Drug prices. Although some manufacturers are pledging to hold prices stable, drug shortages and increased demand tend to drive increased pricing. Do the financial guarantees in your PBM agreement protect your plan if the prices of key ingredients increase? If utilization migrates based on drug availability, how will your rebates be impacted? Has your financial team analyzed any financial guarantees your plan has made to employer groups or other accounts and whether your plan can meet them? What conditions allow the PBM to exclude drugs impacted by a shortage from financial guarantees?

Formularies. Additions and deletions from the formulary may be needed on a more frequent basis if drugs are in short supply. Have you discussed whether the PBM allows for off-cycle changes to the formulary? Will the PBM’s P&T committee expedite approval of therapeutic substitutions to make up for drug shortages, and what role does your health plan play?

New drugs and vaccines. Pharmaceutical manufacturers have already begun testing investigational drugs and vaccines. How are such new-to-market drugs addressed in your PBM agreement? What financial guarantees, especially price protections, does your PBM agreement provide for new drugs? What pricing obligations do you have vis-à-vis your employer group contracts and how are new drugs to be priced under these agreements?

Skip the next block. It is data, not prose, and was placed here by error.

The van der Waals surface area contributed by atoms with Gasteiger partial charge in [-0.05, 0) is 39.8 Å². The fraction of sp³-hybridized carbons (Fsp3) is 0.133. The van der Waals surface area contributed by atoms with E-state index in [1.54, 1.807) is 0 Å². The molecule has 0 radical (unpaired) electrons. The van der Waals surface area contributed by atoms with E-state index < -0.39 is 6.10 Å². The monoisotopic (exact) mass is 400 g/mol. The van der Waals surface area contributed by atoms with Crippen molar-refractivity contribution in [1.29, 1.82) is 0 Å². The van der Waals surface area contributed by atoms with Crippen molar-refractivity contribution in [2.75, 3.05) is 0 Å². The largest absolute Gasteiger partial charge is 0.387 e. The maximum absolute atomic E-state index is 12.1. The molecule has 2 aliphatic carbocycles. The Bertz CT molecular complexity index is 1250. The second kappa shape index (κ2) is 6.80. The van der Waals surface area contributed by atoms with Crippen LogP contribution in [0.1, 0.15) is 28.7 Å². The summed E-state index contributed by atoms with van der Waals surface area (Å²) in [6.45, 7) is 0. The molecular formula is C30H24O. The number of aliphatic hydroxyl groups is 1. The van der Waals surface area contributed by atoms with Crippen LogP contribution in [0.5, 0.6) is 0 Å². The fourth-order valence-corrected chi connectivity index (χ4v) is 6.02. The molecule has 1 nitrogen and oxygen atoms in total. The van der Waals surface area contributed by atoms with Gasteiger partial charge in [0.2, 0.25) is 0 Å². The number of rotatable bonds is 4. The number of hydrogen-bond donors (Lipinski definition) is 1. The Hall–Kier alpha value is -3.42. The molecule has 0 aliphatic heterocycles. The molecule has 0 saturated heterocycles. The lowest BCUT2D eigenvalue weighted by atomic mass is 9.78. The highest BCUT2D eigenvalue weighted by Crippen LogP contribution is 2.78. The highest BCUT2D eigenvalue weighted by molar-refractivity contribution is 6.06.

Impact on distribution channels. Have you discussed with your PBM how it can supplement retail network pharmacies if they experience drug inventory shortages? Is your PBM agreement flexible enough to allow mail order or specialty drug distribution from alternative sites should supply in the retail chain run low or in the event that the workforce at a primary mail order location is impacted by the virus? Have you discussed with the PBM what steps it will take if the mail order and/or specialty pharmacies are unable to maintain an adequate supply of drugs?

Exclusivity and delegated services. We have already seen the impacts of workforce shortages in China. During a labor or supply disruption, how will exclusivity and delegation provisions in your agreement impact your ability to move segments of the PBM’s functions inhouse or to another contractor (e.g., customer service, drug purchasing, mail order and specialty drug dispensing)?

Disaster recovery and business continuity plans. A Disaster Recovery and/or Business Continuity Plan usually provides for an infrastructure redundancy back-up plan. Does your PBM agreement provide you visibility into those Disaster Recovery and Business Continuity Plans (Plans)? When are these Plans triggered? Has your PBM developed Plans specific to the COVID-19 outbreak and possible drug and workforce shortages that may result? Have you discussed it with them to ensure it aligns with your corporate approach to the issue?

Clinical services and cost management programs. Does your PBM anticipate that certain cost management programs may need to be paused to accommodate drug shortages? Are there clinical services that need to be revised or put on hold (e.g., in-person evaluations)? If so, which programs may need to be altered and paused, and how will the PBM and your health plan handle ongoing obligations to members and employer group health plans?